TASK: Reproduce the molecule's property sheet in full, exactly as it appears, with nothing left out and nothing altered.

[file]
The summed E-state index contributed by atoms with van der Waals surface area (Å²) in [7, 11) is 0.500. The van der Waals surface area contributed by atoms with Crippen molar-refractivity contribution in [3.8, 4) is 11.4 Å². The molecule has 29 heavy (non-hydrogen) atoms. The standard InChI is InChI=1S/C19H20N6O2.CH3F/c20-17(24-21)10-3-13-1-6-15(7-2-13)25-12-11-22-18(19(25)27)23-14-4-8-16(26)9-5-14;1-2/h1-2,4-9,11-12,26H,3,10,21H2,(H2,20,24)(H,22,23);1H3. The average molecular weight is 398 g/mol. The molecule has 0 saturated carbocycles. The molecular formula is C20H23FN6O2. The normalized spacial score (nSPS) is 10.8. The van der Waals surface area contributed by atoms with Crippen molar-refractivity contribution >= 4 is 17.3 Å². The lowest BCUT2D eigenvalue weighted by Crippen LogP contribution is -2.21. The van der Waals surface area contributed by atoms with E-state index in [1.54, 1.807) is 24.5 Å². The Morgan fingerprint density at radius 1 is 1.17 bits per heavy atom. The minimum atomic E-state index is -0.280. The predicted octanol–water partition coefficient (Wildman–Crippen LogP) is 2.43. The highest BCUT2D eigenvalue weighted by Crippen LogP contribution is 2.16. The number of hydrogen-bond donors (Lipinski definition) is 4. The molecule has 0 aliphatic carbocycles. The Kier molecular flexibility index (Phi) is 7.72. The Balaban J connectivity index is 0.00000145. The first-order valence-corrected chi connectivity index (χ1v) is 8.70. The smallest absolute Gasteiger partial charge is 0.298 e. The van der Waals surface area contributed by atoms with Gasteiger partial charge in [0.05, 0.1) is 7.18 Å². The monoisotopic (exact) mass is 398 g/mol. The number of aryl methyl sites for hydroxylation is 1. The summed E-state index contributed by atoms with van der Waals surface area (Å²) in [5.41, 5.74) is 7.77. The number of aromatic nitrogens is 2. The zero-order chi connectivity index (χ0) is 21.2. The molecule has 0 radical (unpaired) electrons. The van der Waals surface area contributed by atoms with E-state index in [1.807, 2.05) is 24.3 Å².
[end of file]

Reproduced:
The summed E-state index contributed by atoms with van der Waals surface area (Å²) in [7, 11) is 0.500. The van der Waals surface area contributed by atoms with Crippen molar-refractivity contribution in [3.8, 4) is 11.4 Å². The molecule has 29 heavy (non-hydrogen) atoms. The standard InChI is InChI=1S/C19H20N6O2.CH3F/c20-17(24-21)10-3-13-1-6-15(7-2-13)25-12-11-22-18(19(25)27)23-14-4-8-16(26)9-5-14;1-2/h1-2,4-9,11-12,26H,3,10,21H2,(H2,20,24)(H,22,23);1H3. The average molecular weight is 398 g/mol. The molecule has 0 saturated carbocycles. The molecular formula is C20H23FN6O2. The normalized spacial score (nSPS) is 10.8. The van der Waals surface area contributed by atoms with Crippen molar-refractivity contribution >= 4 is 17.3 Å². The lowest BCUT2D eigenvalue weighted by Crippen LogP contribution is -2.21. The van der Waals surface area contributed by atoms with E-state index in [1.54, 1.807) is 24.5 Å². The Morgan fingerprint density at radius 1 is 1.17 bits per heavy atom. The minimum atomic E-state index is -0.280. The predicted octanol–water partition coefficient (Wildman–Crippen LogP) is 2.43. The highest BCUT2D eigenvalue weighted by Crippen LogP contribution is 2.16. The number of hydrogen-bond donors (Lipinski definition) is 4. The molecule has 0 aliphatic carbocycles. The Kier molecular flexibility index (Phi) is 7.72. The Balaban J connectivity index is 0.00000145. The first-order valence-corrected chi connectivity index (χ1v) is 8.70. The smallest absolute Gasteiger partial charge is 0.298 e. The van der Waals surface area contributed by atoms with Gasteiger partial charge in [0.05, 0.1) is 7.18 Å². The monoisotopic (exact) mass is 398 g/mol. The number of aryl methyl sites for hydroxylation is 1. The summed E-state index contributed by atoms with van der Waals surface area (Å²) in [5.41, 5.74) is 7.77. The number of aromatic nitrogens is 2. The zero-order chi connectivity index (χ0) is 21.2. The molecule has 0 radical (unpaired) electrons. The van der Waals surface area contributed by atoms with E-state index in [1.807, 2.05) is 24.3 Å².